Prediction: 1. Canada. 2. Russia. 3. Sweden.
WOMEN, FEB. 14-25
Best of the U.S.: Defenseman Angela Ruggiero and forward Jenny Potter have a full set of Olympic medals: gold from Nagano, silver from Salt Lake City and bronze from Turin. Goaltender Jesse Vetter of Cottage Grove, Wis., was stellar during pre-Olympic play, and the intuitive play between Joceylne and Monique Lamoureux of Grand Forks, N.D., is what you would expect from twins.
Best of the rest: Canada lost the last two world titles to the U.S. but has been gearing up for this for years. Hayley Wickenheiser remains one of the best forwards in the women’s game at age 31 and Canada will have skill and experience up front.
Prediction: 1. Canada. 2. U.S. 3. Finland.
— Helene Elliott
Best of the U.S.: Shani Davis is the name everyone will remember and is the favorite in both the 1,000 and 1,500. In 2006 in the 1,000-meter race, Davis became the first African American athlete to win gold in an individual Winter Games sport. He won the silver in the 1,500. Tucker Fredricks had podium finishes in each of the World Cups he skated in 2009-10 in the 500. Chad Hedrick and Trevor Marsciano lead the U.S. team pursuit squad, with Davis not participating as expected. Three-time Olympian Jen Rodriguez will lead the U.S. women’s team.
Best of the rest: Canada’s Christine Nesbitt was the 2009 world champion and won the overall World Cup title in the 1,000. Germany’s Monique Angermueller could make an impact in her Olympic debut. Canada’s Denny Morrison set a world record in the 1,500 in 2008, since broken by Davis. Martina Sablikova of the Czech Republic is the world-record holder in the 5,000. Sven Kramer of the Netherlands is the world-record holder in the 10,000. Kramer’s countryman, Bob de Jong, is the defending Olympic champion.
Men’s 500: 1. Lee Kyou-Hyuk, South Korea. 2. Joji Kato, Japan. 3. Fredricks, U.S.
Women’s 500: 1. Jenny Wolf, Germany. 2. Annette Gerritsen, Netherlands. 3. Wang Beixing, China.
Men’s 1,000: 1. Davis, U.S. 2. Mark Tuitert, Netherlands. 3. Lee, South Korea.
Women’s 1,000: 1. Nesbitt, Canada. 2. Annette Gerritsen, Netherlands. 3. Angermueller, Germany.
Men’s 1,500: 1. Davis, U.S. 2. Morrison, Canada. 3. Hedrick, U.S.
Women’s 1,500: 1. Groves, Canada. 2. Nesbitt, Canada. 3. Ireen Wust, Netherlands.
Men’s 10,000: 1. Kramer, Netherlands. 2. De Jong, Netherlands. 3. Havard Bokko, Norway.
Women’s 5,000: 1. Sablikova, Czech Republic. 2. Groves, Canada. 3. Stephanie Beckert, Germany.
Men’s team: 1. Canada. 2. Italy. 3. Netherlands.
Women’s team: 1. Canada. 2. Netherlands. 3. Germany.
— Brian Hamilton Alpine skiing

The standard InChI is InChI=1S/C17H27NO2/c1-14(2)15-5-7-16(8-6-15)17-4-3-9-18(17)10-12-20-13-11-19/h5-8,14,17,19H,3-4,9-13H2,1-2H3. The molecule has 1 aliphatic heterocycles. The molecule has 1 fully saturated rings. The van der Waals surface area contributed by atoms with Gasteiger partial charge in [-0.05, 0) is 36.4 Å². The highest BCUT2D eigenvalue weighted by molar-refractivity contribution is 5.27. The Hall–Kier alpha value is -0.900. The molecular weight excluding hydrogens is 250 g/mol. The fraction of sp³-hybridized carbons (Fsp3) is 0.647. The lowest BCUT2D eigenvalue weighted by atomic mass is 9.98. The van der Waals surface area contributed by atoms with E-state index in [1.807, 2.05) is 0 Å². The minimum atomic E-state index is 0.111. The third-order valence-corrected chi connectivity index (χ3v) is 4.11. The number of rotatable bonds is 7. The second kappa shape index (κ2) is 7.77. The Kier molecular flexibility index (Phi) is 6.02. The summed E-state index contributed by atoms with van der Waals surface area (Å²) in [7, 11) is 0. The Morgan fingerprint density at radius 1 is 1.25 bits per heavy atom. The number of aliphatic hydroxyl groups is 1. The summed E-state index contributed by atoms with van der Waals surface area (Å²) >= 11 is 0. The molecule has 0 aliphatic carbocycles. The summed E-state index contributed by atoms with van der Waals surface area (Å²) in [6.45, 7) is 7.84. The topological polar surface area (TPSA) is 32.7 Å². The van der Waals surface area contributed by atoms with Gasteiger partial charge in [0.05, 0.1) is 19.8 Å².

MEN, FEB. 13
WOMEN, FEB. 17
Best of the U.S.: Lindsey Vonn has won five of the six women’s World Cup downhill races and may be the most prohibitive favorite in Winter Olympics history. She has 31 World Cup victories but is seeking her first Olympic medal. Julia Mancuso ranks No. 9 in the world with two top-10 finishes. Bode Miller missed a men’s downhill medal in Italy four years ago by .11, has rejoined the U.S. Team and may be rounding into form. Manuel Osborne-Paradis of Canada has the home-mountain advantage.
Best of the rest: Vonn’s biggest challenger will be close friend, Maria Riesch of Germany. And don’t count out Swedish superstar Anja Paerson. In the men’s race, Switzerland boasts the 1-2 punch of Didier Cuche, who just won the famed Hahnenkamm in Austria, and Carlo Janka. Cuche will be skiing with seven screws and a plate protecting the right thumb he injured in a late-January crash.
Men: 1. Osborne-Paradis, Canada. 2. Janka, Switzerland. 3. Miller, U.S.
Women: 1. Vonn, U.S. 2. Riesch, Germany. 3. Paerson, Sweden.
MEN, FEB. 17
WOMEN, FEB 14
Best of the U.S.: Ted Ligety won gold four years ago in Italy, but the Olympic format has been switched to a downhill and only one slalom run, which should benefit the speed skiers.
Best of the rest: Austria’s Benjamin Raich would have also won in combined had he not skied out in slalom 15 seconds from the finish line. Croatia’s Ivica Kostelic is also a strong contender here.
Men: 1. Miller, U.S. 2. Kostelic, Croatia. 3. Raich, Austria.
Women: 1. Paerson, Sweden. 2. Riesch, Germany. 3. Vonn, U.S.
SUPER GIANT SLALOM
MEN, FEB. 19
WOMEN, FEB. 20
Best of the U.S.: It’s Lindsey’s to lose. Vonn has already clinched the World Cup event title and her last victory on tour was the super-G in St. Moritz. The only other remotely ranking American is Julia Mancuso at No. 20.
Best of the rest: Austria’s Elisabeth Goergl and Fraenzi Aufdenblatten of Switzerland. Retirement of super-G stars Norway’s Kjetil Andre Aamodt and Hermann Maier of Austria leaves men’s field open for Norway’s Aksel-Lund Svindal, Austria’s Walchhofer, Canada’s Erik Guay or Manuel Osborne-Paradis.
Men: 1. Svindal, Norway. 2. Walchhofer, Austria. 3. Guay, Canada.
Women: 1. Vonn, U.S. 2. Goergl, Austria. 3. Aufdenblatten, Switzerland.
MEN, FEB. 21
WOMEN, FEB. 24
Best of the U.S.: Ted Ligety leads the World Cup rankings and won the GS title in 2008. Julia Mancuso was a gold medalist four years ago but has no top 10 finishes this season.
Best of the rest: Austria’s Benjamin Raich is the defending Olympic champion, but teammate Marcel Hirscher is the only racer with two GS wins this season. Favorites for the women: Kathrin Hoelzl from Germany and Austria’s Kathrin Zettel.
Men: 1. Ligety, U.S. 2. Marcel Hirscher, Austria. 3. Benjamin Raich, Austria.
Women: 1. Hoelzl, Germany. 2. Zettel, Austria. 3. Tanja Poutiainen, Finland.
MEN, FEB. 27
WOMEN, FEB. 26
Best of the U.S.: Slim hopes probably rest with Jimmy Cochran or Ligety. Vonn’s arm injury leaves her medal hopes a mystery.
Best of the rest: Austria swept this event in Turin. Reinfried Herbst has four slalom victories this year –three more than any racer. Pencil in Germany’s Riesch for the women’s gold.
Men: 1. Herbst, Austria. 2. Kostelic, Croatia. 3. Raich, Austria.
Women: 1. Riesch, Germany. 2. Zettel, Austria. 3. Aubert, France.
— Chris Dufresne Biathlon
10 events, from